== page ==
■ Tickets €20 / €16 concessions and MFG Friends / €10 full-time students. Doors 8pm.

CITY TRIBUNE

Composer Marian Ingoldsby in spotlight at Black Gate concert

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Composer Marian Ingoldsby.

Celebrated Tipperary composer Marian Ingoldsby will be the focus of the next concert in the Music and Musings series run by the Galway Music Residency.  This will take place in the city’s Black Gate Cultural Centre next Thursday, November 14, when the ConTempo quartet will perform her work, Struck by a Raindrop, which was premiered in 1999 by the Chicago-based Jupiter String Quartet.

Marian’s piece will be complemented by additional works, with ConTempo performing excerpts from Britten’s String Quartet no. 3.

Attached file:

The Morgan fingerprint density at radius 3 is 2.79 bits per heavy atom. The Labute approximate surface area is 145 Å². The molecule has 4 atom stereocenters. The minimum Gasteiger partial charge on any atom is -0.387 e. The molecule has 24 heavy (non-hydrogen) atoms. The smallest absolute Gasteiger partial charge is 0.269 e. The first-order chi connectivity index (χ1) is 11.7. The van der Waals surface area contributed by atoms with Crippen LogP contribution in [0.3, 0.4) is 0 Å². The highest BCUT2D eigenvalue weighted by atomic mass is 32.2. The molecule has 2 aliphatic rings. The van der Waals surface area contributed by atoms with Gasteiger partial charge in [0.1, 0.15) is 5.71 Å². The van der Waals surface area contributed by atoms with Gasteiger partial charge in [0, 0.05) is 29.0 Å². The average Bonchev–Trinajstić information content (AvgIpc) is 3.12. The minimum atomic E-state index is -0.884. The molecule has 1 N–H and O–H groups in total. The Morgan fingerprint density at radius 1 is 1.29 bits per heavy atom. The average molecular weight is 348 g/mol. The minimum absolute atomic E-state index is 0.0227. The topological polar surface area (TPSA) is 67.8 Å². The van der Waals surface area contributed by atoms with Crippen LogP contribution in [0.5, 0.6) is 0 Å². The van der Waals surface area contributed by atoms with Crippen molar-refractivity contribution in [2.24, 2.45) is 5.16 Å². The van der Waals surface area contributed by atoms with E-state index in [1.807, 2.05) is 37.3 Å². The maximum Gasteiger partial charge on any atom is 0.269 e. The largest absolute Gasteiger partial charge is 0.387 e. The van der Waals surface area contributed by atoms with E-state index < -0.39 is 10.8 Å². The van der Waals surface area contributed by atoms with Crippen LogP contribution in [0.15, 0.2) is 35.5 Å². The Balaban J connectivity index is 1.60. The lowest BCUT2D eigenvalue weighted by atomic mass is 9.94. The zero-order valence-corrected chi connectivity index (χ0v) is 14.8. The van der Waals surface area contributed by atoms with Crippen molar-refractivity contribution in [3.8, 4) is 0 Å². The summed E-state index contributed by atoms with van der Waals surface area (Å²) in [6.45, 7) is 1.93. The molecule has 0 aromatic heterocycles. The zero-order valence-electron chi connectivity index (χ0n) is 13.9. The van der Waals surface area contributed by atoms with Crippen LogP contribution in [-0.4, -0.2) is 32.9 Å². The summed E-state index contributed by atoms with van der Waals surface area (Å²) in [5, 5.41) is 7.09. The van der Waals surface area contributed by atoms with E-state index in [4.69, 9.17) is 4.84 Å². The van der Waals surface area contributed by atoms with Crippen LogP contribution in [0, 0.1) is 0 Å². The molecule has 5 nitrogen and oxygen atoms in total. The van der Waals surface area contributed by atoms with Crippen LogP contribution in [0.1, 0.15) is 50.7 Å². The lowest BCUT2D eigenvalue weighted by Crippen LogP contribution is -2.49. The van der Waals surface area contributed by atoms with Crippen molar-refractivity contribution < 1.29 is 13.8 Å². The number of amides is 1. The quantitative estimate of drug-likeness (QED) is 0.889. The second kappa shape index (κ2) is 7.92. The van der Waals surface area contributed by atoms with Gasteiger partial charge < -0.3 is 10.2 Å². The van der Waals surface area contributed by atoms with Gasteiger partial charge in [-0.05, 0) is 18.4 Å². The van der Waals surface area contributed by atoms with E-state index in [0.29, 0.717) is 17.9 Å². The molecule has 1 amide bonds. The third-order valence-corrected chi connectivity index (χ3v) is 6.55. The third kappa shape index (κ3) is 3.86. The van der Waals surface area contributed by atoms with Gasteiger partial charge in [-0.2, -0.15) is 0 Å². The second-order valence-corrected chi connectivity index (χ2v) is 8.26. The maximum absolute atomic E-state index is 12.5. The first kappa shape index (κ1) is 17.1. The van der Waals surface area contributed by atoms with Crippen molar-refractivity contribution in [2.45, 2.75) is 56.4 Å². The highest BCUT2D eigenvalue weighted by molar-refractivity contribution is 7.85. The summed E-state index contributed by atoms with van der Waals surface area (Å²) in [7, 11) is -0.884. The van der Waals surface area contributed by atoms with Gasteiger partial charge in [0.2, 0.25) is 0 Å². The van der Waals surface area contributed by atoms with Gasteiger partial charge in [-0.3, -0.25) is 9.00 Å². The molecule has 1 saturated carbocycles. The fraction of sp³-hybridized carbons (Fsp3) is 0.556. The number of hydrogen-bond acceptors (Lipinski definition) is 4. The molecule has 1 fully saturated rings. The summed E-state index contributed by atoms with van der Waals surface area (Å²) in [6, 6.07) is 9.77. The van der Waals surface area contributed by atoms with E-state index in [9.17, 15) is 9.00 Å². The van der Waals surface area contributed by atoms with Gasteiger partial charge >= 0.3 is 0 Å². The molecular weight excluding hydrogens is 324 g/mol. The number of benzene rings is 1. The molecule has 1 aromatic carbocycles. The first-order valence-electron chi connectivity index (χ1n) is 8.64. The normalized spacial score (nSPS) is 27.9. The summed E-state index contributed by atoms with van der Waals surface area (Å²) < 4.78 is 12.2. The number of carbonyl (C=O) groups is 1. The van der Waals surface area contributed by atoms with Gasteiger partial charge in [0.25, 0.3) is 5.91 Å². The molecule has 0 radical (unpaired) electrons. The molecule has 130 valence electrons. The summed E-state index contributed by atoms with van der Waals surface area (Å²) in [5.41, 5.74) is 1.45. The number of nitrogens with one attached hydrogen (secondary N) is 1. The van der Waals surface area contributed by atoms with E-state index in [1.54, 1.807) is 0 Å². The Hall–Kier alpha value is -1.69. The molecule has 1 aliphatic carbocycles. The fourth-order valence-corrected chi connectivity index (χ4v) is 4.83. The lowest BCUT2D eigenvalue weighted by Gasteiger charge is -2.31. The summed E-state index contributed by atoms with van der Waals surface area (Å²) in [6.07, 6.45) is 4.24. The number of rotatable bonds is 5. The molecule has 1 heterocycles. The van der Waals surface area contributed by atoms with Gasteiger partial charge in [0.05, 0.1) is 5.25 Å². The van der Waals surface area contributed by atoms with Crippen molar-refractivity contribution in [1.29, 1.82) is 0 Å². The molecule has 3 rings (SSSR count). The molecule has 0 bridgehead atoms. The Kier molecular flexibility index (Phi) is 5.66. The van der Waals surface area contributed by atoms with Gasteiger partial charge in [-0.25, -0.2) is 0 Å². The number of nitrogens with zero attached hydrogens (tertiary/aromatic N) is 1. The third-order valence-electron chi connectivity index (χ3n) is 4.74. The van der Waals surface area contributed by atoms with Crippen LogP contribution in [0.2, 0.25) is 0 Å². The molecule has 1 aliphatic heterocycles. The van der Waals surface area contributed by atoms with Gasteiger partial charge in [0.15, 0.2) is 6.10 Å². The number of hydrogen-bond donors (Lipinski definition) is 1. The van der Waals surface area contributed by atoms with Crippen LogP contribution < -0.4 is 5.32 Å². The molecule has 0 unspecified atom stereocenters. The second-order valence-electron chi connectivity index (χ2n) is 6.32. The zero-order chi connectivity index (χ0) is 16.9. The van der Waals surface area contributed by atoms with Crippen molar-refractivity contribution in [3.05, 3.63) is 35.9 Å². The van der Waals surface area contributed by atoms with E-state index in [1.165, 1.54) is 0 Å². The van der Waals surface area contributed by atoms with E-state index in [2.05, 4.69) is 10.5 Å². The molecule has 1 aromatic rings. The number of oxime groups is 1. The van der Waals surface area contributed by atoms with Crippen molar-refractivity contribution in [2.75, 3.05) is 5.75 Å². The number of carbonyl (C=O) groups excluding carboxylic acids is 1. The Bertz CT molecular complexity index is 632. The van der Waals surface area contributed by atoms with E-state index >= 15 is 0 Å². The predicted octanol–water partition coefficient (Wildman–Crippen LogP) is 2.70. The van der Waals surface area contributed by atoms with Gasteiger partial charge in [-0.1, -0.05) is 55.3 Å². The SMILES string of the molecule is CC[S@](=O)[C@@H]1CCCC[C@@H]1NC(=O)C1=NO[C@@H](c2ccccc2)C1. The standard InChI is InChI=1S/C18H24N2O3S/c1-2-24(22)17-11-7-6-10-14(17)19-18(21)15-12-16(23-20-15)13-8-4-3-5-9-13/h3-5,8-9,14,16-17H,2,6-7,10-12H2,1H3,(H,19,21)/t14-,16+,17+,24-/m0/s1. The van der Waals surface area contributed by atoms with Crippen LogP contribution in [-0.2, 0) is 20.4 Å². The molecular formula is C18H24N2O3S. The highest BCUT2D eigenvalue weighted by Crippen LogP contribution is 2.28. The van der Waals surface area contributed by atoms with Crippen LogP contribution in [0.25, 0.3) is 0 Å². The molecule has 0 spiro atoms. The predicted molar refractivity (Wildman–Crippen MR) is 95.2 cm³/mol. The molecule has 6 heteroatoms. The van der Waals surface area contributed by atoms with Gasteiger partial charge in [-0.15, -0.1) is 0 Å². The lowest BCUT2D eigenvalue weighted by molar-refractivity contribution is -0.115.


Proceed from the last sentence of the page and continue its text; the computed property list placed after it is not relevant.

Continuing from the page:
In between, there will be a discussion between Marian, the musicians and the audience, moderated by NUIG’s Internal Communications Officer John Caulfield – with questions from the audience being particularly welcome.

Marian Ingoldsby studied at UCC under the renowned composer Gerald Barry, graduating with an MA in Composition. In 1995, UCC presented her with the Fleischmann Prize, an annual award to music graduates from that university for their contribution to music in Ireland.

For more, read this week’s Galway City Tribune.

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The Connacht Tribune Live app is the home of everything that is happening in Galway City and county. It’s completely FREE and features all the latest news, sport and information on what’s on in your area. Click HERE to download it for iPhone and iPad from Apple’s App Store, or HERE to get the Android Version from Google Play.